New York Times (08/31/12) Catherine Rampell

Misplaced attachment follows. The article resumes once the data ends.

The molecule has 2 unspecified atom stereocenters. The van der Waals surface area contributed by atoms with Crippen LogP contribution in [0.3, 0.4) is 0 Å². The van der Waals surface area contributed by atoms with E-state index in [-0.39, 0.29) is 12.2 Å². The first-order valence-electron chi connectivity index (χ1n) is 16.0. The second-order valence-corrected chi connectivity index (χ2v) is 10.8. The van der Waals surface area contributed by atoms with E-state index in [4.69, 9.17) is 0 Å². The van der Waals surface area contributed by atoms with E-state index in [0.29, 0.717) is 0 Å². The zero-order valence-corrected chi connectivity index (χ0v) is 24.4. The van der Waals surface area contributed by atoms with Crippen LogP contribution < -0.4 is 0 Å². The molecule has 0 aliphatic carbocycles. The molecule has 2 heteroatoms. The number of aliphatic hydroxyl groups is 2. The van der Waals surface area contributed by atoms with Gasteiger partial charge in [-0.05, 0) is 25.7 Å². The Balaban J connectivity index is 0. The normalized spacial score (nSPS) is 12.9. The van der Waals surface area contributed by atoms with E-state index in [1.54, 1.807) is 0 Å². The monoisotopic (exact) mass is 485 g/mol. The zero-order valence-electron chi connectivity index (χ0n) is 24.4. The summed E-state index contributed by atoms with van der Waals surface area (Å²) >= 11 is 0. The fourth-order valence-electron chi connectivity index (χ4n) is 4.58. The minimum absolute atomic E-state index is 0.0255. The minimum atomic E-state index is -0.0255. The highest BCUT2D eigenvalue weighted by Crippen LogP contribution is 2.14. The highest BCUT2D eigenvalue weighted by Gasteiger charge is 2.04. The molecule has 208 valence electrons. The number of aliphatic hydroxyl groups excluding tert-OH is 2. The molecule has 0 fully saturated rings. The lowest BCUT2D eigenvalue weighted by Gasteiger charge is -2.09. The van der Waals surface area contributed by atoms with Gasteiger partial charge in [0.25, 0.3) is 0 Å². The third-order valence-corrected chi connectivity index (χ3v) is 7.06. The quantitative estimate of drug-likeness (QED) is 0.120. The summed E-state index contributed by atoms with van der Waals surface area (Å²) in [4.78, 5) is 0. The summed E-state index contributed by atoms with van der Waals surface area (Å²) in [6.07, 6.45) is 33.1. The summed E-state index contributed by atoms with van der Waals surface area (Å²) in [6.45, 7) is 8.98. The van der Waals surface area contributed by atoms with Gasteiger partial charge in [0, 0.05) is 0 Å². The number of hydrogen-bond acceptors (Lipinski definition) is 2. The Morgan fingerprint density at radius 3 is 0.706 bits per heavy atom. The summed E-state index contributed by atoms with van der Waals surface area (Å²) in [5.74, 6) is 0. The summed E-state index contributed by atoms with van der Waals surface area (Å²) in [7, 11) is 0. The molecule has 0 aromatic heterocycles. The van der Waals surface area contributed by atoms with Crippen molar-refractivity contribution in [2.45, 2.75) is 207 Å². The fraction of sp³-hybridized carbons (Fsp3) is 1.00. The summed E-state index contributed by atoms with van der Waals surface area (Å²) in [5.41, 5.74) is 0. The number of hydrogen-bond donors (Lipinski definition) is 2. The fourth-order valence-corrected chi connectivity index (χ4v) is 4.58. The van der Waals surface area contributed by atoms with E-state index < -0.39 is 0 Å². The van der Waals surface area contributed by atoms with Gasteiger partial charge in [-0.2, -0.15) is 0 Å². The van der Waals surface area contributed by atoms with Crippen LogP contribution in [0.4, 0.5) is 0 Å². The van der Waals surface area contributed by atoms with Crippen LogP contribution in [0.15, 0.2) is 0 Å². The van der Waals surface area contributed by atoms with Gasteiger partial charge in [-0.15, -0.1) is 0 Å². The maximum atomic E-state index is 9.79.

A new report by the National Employment Law Project, which the New York Times describes as a liberal research and advocacy group, divides 366 occupations tracked by the U.S. Department of Labor into three groups by wage and found that 60% of job losses from early 2008 to early 2010 were in the middle range of wages, or jobs with median hourly wages of $13.84 to $21.13, but these jobs made up only 22% of total job growth since then. Higher-wage jobs with median wages of $21.14 to $54.55 accounted for 19% of job losses during the recession and 20% of job gains during the recovery period. However, low-wage occupations with median wages of $7.69 to $13.83 have made up 58% of job growth in recent years, yet accounted for only 21% of job losses when employment was declining. Although some of these lower-wage jobs are being filled by recent high school and college graduates, they also are being taken by older workers who became unemployed during the recession, many of whom also have taken temporary jobs in retail, home health care, and other industries to make ends meet.